You’ve mentioned that Mammon is recording new material. Will this be a vinyl release, and do you think Demiurge will ever re-released on wax?
Our upcoming record has gone through so many different permutations that at this point I’m almost unwilling to say anything definitive about its release. However, it is currently our intention to be releasing it as a 12” that consists of one large song broken into two sections. At this point, it’s unlikely that we’ll release Demiurge on wax; it’s more likely to get a limited run cassette release. In the future though, if we have other shorter recordings, we may release Demiurge with these prospective recordings as a collection on wax.
Do you collect vinyl? If so/if not, what’s your opinion of the format’s revival in recent years, particularly with underground music?
I think we would all shy away from being dubbed ‘collectors’ as I’m sure there are far more dedicated vinyl enthusiasts, but we certainly all pick up a fair bit. We’re all very supportive of its revival. It offers a far greater opportunity to explore the potential of artwork and packaging, allowing a more cohesive piece of work to be produced. It also requires greater commitment on the part of the listener, as there are simply more physical steps in listening to vinyl and it forces the listener to listen through the whole album, as opposed to flicking through mp3s. This promotes greater connection with and immersion in the music, as well as encouraging bands to focus more on writing entire records that can take the listener on a journey.
We’ll finish off the interview with a tried and tested method – your five favourite records.
Max (in no order):
“left hand path” – entombed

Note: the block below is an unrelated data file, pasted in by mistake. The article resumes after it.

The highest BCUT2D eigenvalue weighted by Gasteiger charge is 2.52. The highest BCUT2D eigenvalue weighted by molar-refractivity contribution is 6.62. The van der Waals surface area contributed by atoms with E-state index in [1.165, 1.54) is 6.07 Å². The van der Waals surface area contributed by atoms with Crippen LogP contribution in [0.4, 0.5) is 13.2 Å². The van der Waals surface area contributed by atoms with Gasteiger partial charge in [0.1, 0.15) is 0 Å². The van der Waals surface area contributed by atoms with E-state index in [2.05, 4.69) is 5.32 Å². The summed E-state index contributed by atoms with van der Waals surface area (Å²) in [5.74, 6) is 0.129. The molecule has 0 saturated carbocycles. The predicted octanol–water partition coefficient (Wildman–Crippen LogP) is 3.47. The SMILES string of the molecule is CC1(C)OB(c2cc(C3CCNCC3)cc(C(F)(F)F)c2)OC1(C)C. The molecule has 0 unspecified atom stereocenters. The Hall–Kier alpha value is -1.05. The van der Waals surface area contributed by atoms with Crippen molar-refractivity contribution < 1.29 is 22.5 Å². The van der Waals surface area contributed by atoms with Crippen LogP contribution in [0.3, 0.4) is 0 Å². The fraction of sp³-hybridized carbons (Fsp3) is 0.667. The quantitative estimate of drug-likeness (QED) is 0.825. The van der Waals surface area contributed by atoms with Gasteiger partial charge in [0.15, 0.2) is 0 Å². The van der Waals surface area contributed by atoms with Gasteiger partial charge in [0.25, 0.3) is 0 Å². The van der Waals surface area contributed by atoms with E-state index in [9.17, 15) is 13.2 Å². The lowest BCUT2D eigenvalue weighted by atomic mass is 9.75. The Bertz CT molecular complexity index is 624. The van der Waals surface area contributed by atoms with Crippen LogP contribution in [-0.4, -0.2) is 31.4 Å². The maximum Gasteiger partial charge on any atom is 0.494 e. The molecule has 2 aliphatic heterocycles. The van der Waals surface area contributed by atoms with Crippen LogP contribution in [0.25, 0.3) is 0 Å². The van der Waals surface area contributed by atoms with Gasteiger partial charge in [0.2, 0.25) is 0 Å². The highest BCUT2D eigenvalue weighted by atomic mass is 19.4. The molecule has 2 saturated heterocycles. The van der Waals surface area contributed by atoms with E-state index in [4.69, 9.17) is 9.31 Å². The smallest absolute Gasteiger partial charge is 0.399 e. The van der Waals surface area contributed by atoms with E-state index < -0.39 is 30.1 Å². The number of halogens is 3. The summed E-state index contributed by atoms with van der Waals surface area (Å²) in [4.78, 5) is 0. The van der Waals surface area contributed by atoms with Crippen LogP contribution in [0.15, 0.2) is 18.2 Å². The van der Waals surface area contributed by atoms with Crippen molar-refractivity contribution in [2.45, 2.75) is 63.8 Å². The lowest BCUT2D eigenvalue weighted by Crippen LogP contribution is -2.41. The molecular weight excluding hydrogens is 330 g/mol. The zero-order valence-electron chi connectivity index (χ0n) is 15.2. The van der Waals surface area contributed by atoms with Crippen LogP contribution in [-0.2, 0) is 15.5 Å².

“damaged” – black flag
“LA” – flying lotus
“black sabbath” – black sabbath
“loveless” – my bloody valentine
Finch (what he’s currently listening to non-stop):
“Miss machine” – The dillinger escape plan
“You fail me” – Converge
“Nuclear sad nuclear” –The number twelve looks like you
“Manhater” – Robotosaurus
“Night Hag” – Night hag
David (five favourite records I own physical copies of):
“What it Takes to Move Forward” – Empire! Empire! (I was a Lonely Estate)
“Of Malice and the Magnum Heart” – Misery Signals
“Fas – Ite, Maledicti, in Ignem Aeternum” – Deathspell Omega
“Chronoclast: Selected Essays on Time’s Reckoning and Auto-Cannibalism” – Buried Inside
“Chaos Is Me” – Orchid
Thanks for answering my questions, any final comments?
Thanks so much for the interview. It’s so heartening to see such a thriving DIY community and we’re all grateful for the opportunity that people like you have given us to be a part of it. We’re always happy to continue these discussions and speak to anyone interested in similar issues. Please feel free to contact us at email@example.com as we are always keen to further any sort of discourse around these topics. Thank you.
Monday, March 5, 2012
An "ambient" compilation by Ghostly International that I picked up blindly a week or so ago. The faggots over at pitchfork are calling this "post-ambient" so... yeah. Whatever, this album features some artists that readers of this blog may be familiar with (the Fun Years, Aidan Baker), and a whole host of others that I didn't know. This album is more on the minimalist classical side of ambient music, there aren't a whole lot of drones or enveloping atmospheres here. Instead, careful, minimal melodies and the silence that dwells in the spaces between the notes creates a very varied "feel". Sometimes uplifting, sometimes despondent, sometimes poignant, sometimes soothing, this compilation has a lot of different motifs, but doesn't sound like a mish-mash. The tracks are very well sequenced and flow together. If I didn't know it was a comp, its believable that this is all the work of a single artist. Kudos to Jeff Owens at Ghostly International for curating this work. This is the kind of record you put on at the end of the day, and kind of leave behind everything that happened.
As for what SMM means, I don't know. GI says that its "an unknown acronym used to evaporate the already-unspooling musical boundaries between classical minimalism, electronic and drone composition, film soundtracks, and fragile imaginary landscapes." I'd say that's a good description, but it doesn't capture the feeling of this record. The emotional imprints that these sounds leave are as powerful as they are varied.
mediafire mp3 320